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What You Need to Know About Accutane

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What You Need to Know About Accutane


Accutane (Isotretinoin) is typically prescribed to patients when other acne medications or antibiotics have proven ineffective in addressing severe acne. Physicians may also recommend this potent medication for purposes not explicitly listed. In most cases, Accutane is prescribed after other treatments have been unsuccessful in managing symptoms associated with severe acne.

What to Avoid While Taking Accutane

Patients who are taking generic versions of isotretinoin should avoid the following:

  • Vitamin A Supplements: Patients should be cautioned against taking dietary supplements containing vitamin A due to the relationship of vitamin A to Accutane and to avoid potential harmful effects.
  • Tetracyclines: Cases of benign intracranial hypertension (pseudotumor cerebri) have been found to be associated with the concomitant treatment of tetracyclines and Accutane. As such, concomitant use of tetracyclines should be avoided.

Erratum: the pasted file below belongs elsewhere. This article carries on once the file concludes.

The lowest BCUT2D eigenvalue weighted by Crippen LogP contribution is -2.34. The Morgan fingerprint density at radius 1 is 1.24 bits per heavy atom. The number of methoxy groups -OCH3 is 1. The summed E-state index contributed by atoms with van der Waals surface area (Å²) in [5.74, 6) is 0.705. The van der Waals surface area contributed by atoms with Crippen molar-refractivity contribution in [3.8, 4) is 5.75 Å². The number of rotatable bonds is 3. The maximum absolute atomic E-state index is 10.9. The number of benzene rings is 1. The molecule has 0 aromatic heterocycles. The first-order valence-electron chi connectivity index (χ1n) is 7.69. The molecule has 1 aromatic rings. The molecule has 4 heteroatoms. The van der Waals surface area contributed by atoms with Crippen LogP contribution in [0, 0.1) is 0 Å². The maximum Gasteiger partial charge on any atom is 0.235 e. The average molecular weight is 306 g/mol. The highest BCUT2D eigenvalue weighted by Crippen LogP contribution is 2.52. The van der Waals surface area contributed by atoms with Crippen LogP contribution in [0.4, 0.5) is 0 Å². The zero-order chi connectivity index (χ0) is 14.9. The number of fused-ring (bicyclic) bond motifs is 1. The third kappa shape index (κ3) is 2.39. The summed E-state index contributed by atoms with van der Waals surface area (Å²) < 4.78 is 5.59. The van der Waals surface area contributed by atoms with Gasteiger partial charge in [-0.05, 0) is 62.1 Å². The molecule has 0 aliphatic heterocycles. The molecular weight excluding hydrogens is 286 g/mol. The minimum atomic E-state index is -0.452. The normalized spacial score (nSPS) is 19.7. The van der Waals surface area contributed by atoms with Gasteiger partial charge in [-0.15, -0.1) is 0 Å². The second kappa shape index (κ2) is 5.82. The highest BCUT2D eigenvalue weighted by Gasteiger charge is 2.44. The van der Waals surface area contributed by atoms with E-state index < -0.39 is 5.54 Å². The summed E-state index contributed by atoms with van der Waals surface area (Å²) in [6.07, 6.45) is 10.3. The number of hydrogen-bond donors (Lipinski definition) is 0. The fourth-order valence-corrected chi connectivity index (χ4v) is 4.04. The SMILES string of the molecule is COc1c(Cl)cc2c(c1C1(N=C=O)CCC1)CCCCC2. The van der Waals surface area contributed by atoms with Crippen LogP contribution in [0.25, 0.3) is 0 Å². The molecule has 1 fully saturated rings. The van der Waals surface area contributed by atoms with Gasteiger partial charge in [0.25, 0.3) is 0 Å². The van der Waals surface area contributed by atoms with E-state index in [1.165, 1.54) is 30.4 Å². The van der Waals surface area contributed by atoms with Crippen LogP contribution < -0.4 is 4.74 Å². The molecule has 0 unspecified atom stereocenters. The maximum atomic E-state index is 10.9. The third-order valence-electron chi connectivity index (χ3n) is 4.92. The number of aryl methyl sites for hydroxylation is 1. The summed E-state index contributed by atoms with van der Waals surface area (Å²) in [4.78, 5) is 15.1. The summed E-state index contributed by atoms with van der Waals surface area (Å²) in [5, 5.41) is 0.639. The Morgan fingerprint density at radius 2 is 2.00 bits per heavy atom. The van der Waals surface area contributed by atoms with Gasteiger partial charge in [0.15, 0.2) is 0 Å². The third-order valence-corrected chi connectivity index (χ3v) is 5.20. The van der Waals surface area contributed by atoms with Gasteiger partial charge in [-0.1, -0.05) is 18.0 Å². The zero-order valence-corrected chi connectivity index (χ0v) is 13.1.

• Systemic Corticosteroids: Osteoporosis has been found to develop from the use of systemic corticosteroids. Patients should be cautioned on concomitant use of Accutane and systemic corticosteroids.
  • Phenytoin: A study involving seven healthy volunteers demonstrated that Accutane does not affect the pharmacokinetics of phenytoin. These findings align with the in vitro observation. It is determined that isotretinoin and metabolites do not inhibit or induce CYP 2C9 human hepatic P450 enzyme and its activity.
  • Progesterone: The use of low-dose progesterone preparations during Accutane treatment may not provide a sufficient and reliable contraceptive method. Cases have documented that pregnancy has occurred in female patients taking implantable or injectable contraceptive products and oral contraceptives. As such, patients are advised to use two effective forms of birth control before starting isotretinoin therapy.
Laboratory Tests for Accutane

Before the initial prescription of generic versions of isotretinoin, female patients of childbearing age must undergo two serum or urine pregnancy tests and have negative test results. The first pregnancy test serves as a screening test. It is performed to determine if the patient is eligible for the medication. The second pregnancy test is a confirmation test. It must be performed immediately once Accutane therapy has started and within the first five days of the menstrual cycle. Furthermore, there must be two pregnancy tests 30 days apart, both with negative results.